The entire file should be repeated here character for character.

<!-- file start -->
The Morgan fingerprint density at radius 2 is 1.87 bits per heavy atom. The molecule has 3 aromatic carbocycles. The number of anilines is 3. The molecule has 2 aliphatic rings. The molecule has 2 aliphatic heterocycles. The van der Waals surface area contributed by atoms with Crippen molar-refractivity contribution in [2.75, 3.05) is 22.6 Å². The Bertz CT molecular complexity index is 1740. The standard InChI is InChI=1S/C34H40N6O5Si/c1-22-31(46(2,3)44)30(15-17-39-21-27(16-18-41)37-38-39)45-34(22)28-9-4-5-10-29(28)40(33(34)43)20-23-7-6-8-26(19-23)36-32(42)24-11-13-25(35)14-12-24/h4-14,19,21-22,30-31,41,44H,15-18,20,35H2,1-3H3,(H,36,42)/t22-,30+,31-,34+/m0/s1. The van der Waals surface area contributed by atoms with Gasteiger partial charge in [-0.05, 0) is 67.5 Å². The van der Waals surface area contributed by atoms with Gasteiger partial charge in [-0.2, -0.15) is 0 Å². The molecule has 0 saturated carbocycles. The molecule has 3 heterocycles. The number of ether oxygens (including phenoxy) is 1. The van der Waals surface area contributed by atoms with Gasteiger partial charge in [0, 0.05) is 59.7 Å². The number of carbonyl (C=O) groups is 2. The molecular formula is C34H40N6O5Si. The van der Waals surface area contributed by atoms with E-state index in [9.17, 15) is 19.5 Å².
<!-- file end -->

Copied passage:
The Morgan fingerprint density at radius 2 is 1.87 bits per heavy atom. The molecule has 3 aromatic carbocycles. The number of anilines is 3. The molecule has 2 aliphatic rings. The molecule has 2 aliphatic heterocycles. The van der Waals surface area contributed by atoms with Crippen molar-refractivity contribution in [2.75, 3.05) is 22.6 Å². The Bertz CT molecular complexity index is 1740. The standard InChI is InChI=1S/C34H40N6O5Si/c1-22-31(46(2,3)44)30(15-17-39-21-27(16-18-41)37-38-39)45-34(22)28-9-4-5-10-29(28)40(33(34)43)20-23-7-6-8-26(19-23)36-32(42)24-11-13-25(35)14-12-24/h4-14,19,21-22,30-31,41,44H,15-18,20,35H2,1-3H3,(H,36,42)/t22-,30+,31-,34+/m0/s1. The van der Waals surface area contributed by atoms with Gasteiger partial charge in [-0.05, 0) is 67.5 Å². The van der Waals surface area contributed by atoms with Gasteiger partial charge in [-0.2, -0.15) is 0 Å². The molecule has 0 saturated carbocycles. The molecule has 3 heterocycles. The number of ether oxygens (including phenoxy) is 1. The van der Waals surface area contributed by atoms with Gasteiger partial charge in [0, 0.05) is 59.7 Å². The number of carbonyl (C=O) groups is 2. The molecular formula is C34H40N6O5Si. The van der Waals surface area contributed by atoms with E-state index in [9.17, 15) is 19.5 Å².